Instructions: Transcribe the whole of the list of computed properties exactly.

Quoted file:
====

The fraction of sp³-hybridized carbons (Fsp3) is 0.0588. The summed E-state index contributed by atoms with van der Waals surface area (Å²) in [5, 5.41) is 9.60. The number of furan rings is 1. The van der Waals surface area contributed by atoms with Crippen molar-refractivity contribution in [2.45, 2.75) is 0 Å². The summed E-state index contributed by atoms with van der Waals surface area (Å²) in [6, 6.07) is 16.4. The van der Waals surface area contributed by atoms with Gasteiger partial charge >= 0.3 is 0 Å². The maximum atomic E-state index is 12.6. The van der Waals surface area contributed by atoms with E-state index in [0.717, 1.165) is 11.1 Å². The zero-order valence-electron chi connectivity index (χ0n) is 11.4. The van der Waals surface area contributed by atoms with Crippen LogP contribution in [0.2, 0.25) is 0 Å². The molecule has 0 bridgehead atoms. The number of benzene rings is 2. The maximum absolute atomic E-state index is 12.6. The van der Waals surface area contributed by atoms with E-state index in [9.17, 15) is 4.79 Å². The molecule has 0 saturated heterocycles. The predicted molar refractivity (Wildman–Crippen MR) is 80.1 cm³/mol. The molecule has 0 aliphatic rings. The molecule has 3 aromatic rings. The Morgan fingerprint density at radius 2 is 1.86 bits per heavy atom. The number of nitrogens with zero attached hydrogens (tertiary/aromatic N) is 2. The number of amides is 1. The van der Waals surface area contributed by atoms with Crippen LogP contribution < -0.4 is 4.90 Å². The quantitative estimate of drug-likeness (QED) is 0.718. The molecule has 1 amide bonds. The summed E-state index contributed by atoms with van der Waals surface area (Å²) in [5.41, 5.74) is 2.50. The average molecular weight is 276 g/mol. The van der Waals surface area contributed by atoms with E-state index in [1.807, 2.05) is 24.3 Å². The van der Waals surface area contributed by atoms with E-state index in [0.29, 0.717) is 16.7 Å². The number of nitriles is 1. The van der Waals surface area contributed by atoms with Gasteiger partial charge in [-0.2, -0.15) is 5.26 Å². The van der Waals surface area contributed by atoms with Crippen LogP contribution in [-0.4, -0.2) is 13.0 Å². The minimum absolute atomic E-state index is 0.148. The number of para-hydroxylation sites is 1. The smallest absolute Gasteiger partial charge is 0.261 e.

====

The fraction of sp³-hybridized carbons (Fsp3) is 0.0588. The summed E-state index contributed by atoms with van der Waals surface area (Å²) in [5, 5.41) is 9.60. The number of furan rings is 1. The van der Waals surface area contributed by atoms with Crippen molar-refractivity contribution in [2.45, 2.75) is 0 Å². The summed E-state index contributed by atoms with van der Waals surface area (Å²) in [6, 6.07) is 16.4. The van der Waals surface area contributed by atoms with Gasteiger partial charge >= 0.3 is 0 Å². The maximum atomic E-state index is 12.6. The van der Waals surface area contributed by atoms with E-state index in [0.717, 1.165) is 11.1 Å². The zero-order valence-electron chi connectivity index (χ0n) is 11.4. The van der Waals surface area contributed by atoms with Crippen LogP contribution in [0.2, 0.25) is 0 Å². The molecule has 0 bridgehead atoms. The number of benzene rings is 2. The maximum absolute atomic E-state index is 12.6. The van der Waals surface area contributed by atoms with E-state index in [9.17, 15) is 4.79 Å². The molecule has 0 saturated heterocycles. The predicted molar refractivity (Wildman–Crippen MR) is 80.1 cm³/mol. The molecule has 0 aliphatic rings. The molecule has 3 aromatic rings. The Morgan fingerprint density at radius 2 is 1.86 bits per heavy atom. The number of nitrogens with zero attached hydrogens (tertiary/aromatic N) is 2. The number of amides is 1. The van der Waals surface area contributed by atoms with Crippen LogP contribution < -0.4 is 4.90 Å². The quantitative estimate of drug-likeness (QED) is 0.718. The molecule has 1 amide bonds. The summed E-state index contributed by atoms with van der Waals surface area (Å²) in [5.41, 5.74) is 2.50. The average molecular weight is 276 g/mol. The van der Waals surface area contributed by atoms with E-state index in [1.807, 2.05) is 24.3 Å². The van der Waals surface area contributed by atoms with E-state index in [0.29, 0.717) is 16.7 Å². The number of nitriles is 1. The van der Waals surface area contributed by atoms with Gasteiger partial charge in [-0.2, -0.15) is 5.26 Å². The van der Waals surface area contributed by atoms with Crippen LogP contribution in [-0.4, -0.2) is 13.0 Å². The minimum absolute atomic E-state index is 0.148. The number of para-hydroxylation sites is 1. The smallest absolute Gasteiger partial charge is 0.261 e.